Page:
When I meet someone in the gay community who thanks me for being a PFLAG mom, I am still flattered. It is a very humbling experience. But really, the GLBT community is the group of people who should be thanked - they live in a world too often filled with homophobia and hate. Yet they go out each day and teach us what it is like to hold your head up and be who you really are.

This is what I should have told my friend's daughter. And I hope for a time when parents won't be thanked for doing what should come naturally - for doing what should be the norm - loving our kids and standing up for them.


Anonymous said...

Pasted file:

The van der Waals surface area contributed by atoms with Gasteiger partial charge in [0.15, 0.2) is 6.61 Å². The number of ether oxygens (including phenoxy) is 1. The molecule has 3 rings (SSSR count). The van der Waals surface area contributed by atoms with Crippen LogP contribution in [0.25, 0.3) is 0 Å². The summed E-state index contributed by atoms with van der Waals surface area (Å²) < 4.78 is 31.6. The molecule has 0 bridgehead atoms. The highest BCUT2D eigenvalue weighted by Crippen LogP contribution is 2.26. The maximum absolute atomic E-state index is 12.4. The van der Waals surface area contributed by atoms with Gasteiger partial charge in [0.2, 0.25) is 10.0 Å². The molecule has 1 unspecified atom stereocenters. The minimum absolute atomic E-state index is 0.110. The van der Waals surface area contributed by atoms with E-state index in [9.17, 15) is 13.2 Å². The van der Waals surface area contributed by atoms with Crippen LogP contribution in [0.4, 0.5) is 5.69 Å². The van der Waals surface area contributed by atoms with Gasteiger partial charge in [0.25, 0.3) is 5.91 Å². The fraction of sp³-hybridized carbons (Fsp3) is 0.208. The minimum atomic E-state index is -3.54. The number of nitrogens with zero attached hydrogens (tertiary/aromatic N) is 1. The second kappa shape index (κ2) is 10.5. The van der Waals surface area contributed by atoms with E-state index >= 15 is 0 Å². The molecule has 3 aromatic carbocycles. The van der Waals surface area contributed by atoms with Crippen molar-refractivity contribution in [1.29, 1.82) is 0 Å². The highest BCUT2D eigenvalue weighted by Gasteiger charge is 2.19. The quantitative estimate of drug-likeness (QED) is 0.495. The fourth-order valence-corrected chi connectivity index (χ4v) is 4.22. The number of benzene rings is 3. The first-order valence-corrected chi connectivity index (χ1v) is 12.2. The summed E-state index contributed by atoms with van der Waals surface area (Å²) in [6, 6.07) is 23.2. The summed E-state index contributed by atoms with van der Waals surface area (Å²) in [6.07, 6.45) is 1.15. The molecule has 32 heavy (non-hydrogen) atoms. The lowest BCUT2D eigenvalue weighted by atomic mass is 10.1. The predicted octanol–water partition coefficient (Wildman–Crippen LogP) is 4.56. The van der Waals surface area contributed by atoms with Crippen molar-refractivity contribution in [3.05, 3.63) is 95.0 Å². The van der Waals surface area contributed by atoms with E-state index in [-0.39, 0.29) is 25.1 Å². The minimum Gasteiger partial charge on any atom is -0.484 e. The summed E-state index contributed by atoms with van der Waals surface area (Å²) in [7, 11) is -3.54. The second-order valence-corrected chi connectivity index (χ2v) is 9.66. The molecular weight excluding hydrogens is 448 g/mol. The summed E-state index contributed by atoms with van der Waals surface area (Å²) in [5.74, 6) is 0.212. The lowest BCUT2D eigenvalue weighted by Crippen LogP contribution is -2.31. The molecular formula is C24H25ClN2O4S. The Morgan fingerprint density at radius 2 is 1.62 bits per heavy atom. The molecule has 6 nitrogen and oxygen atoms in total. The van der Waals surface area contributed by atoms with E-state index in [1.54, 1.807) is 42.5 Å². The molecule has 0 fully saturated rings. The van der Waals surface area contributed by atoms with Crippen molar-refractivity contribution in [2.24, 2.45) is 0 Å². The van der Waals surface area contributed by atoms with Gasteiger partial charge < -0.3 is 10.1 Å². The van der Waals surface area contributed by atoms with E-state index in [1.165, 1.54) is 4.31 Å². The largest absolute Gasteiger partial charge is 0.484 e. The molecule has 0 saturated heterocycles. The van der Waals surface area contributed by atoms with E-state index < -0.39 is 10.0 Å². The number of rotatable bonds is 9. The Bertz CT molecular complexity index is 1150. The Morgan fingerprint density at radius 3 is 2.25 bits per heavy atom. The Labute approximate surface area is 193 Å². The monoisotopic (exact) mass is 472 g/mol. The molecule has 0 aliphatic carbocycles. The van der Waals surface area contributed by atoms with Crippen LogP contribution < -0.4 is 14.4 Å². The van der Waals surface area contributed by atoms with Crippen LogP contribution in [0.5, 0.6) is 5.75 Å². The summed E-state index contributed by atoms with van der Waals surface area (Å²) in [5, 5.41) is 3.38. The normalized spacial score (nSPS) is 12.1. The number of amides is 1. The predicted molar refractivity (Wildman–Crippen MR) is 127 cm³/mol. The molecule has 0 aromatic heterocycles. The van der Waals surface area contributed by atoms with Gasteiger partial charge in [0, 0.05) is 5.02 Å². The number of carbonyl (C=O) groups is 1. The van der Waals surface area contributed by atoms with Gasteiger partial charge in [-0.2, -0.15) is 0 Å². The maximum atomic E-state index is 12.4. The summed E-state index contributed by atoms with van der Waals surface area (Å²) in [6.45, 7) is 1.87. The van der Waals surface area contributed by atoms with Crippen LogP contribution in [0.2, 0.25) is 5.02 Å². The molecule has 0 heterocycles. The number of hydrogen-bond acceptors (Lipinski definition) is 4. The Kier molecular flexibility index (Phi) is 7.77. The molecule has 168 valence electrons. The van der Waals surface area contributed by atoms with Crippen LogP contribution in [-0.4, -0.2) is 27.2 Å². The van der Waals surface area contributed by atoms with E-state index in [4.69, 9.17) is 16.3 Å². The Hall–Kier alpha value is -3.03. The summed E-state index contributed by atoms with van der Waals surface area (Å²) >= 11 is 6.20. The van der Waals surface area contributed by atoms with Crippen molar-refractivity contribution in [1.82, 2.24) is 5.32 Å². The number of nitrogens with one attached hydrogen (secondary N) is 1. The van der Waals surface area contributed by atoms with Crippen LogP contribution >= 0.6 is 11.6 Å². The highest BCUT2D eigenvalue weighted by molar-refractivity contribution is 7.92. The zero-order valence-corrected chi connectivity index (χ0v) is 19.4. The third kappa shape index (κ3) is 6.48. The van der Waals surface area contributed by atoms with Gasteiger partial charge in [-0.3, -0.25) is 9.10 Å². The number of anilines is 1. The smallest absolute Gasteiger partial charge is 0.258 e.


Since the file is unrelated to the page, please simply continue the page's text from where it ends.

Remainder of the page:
You sound a lot like my own mom! She drives around town in her Buick with the PFLAG bumper sticker, along with a rainbow sticker that says "MOM". My sister and I think she's great, but like you, she thinks nothing of it.

Anonymous said...

I wish my parents could accept me the way you accept your son. Good job!

Marsha Aizumi said...

From one PFLAG mom to another, thank you for your beautiful words. I loved everything you said . . . .

Janet Morrison said...

When I came out to my parents years ago, I felt no reason not to expect a future on the street. Indeed, it took many years to actually come out to my extended family and the world in general. I was stunned at the love and care I received from the many who returned my notice, and don't really care about the few who haven't called back. They must not have loved me in the first place. Oh, well.